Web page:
Just then a postboy crossed the market with a letter held aloft in a cleft stick. The Gui ghosts, one purple, one green, fell into step behind him. The post boy zig zagged through the crowds then marched across the lane behind Tong Ling's tea room to the house of the teacher Laozi. Tong Ling rushed after them and saw the maid let the post boy into the house, but was too slow to prevent the Gui from flitting into the building before the door was shut. Full of foreboding he returned to his chambers above his tearoom. It wasn't long before he saw the maid rush from the front door, returning in short time with Doctor Yi sheng. Tong Ling rang for a tea and awaited developments. As the market emptied and dusk fell he saw his old friend Yi sheng leave the house, shaking his head.

Tong Ling drained his cup then went across to the teacher's house. When the maid opened the door, her eyes wet with tears, he asked, "Has anyone suddenly fallen ill inside this house?"

"Yes sir," she answered with a quavering voice, "Miss Li Xiu, has a terrible affliction."

She led him through the hall towards a room where Li Xiu had collapsed. He could plainly see the Gui ghosts crouched above her, sucking the life spirit from her with long straws. He hurriedly told her weeping parents what they must do.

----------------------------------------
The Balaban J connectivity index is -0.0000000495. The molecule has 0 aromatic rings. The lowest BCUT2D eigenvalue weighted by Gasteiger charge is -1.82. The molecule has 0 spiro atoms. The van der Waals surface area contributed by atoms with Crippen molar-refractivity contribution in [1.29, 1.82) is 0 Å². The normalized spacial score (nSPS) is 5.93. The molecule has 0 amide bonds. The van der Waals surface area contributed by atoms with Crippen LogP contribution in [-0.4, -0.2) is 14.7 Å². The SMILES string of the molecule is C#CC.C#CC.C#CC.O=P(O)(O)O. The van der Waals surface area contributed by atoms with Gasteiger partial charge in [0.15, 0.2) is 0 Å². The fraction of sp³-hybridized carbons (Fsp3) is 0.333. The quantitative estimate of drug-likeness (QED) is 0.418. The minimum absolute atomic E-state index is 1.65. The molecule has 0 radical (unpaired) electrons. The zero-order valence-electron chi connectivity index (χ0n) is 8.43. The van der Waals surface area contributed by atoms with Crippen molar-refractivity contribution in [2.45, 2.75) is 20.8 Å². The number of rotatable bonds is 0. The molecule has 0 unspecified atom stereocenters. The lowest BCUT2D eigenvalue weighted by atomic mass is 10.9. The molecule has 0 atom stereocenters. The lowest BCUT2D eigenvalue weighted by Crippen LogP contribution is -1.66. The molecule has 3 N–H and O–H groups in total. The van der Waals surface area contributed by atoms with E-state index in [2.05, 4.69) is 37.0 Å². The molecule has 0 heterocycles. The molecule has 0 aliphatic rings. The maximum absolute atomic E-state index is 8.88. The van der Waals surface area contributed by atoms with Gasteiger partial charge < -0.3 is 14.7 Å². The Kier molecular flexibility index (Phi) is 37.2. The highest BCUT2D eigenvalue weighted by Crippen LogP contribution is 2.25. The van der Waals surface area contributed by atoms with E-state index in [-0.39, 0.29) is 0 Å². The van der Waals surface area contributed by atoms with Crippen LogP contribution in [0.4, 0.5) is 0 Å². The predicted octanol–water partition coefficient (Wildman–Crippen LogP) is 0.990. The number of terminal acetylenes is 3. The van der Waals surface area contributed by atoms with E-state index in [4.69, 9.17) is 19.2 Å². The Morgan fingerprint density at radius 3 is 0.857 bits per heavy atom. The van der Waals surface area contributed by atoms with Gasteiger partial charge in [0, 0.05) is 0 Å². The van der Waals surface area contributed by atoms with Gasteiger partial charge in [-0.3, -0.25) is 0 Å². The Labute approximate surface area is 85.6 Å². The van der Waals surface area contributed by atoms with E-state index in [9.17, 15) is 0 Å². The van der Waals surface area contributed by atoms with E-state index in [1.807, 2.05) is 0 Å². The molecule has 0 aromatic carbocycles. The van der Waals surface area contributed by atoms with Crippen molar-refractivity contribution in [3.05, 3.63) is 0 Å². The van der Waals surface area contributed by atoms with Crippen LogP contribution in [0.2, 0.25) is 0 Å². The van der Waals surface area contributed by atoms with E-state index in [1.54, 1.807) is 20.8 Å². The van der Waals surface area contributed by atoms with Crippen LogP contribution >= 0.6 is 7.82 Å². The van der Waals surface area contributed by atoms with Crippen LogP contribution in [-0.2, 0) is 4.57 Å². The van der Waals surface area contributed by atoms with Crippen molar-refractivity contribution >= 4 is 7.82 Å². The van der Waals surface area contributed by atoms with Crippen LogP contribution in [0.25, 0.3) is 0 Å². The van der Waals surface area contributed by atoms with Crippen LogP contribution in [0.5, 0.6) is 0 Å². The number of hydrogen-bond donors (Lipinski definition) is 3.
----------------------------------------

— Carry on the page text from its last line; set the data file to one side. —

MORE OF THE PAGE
"First fill any gaps in the walls of the room with folded paper. Then bring me a metal pan and a heavy serving spoon. Finally, let no one enter the room until I come out."

Soon family and servants had met his requirements, then retreated outside the room. Inside which Tong Ling clattered the metal pan as loudly and discordantly as he could manage. The Gui dropped their straws, covered their ears with their hands and trained their piercing red eyes upon the intruder who was tormenting them. Slowly the life spirit returned to Miss Li Xiu, just as it drained from her twin tormentors.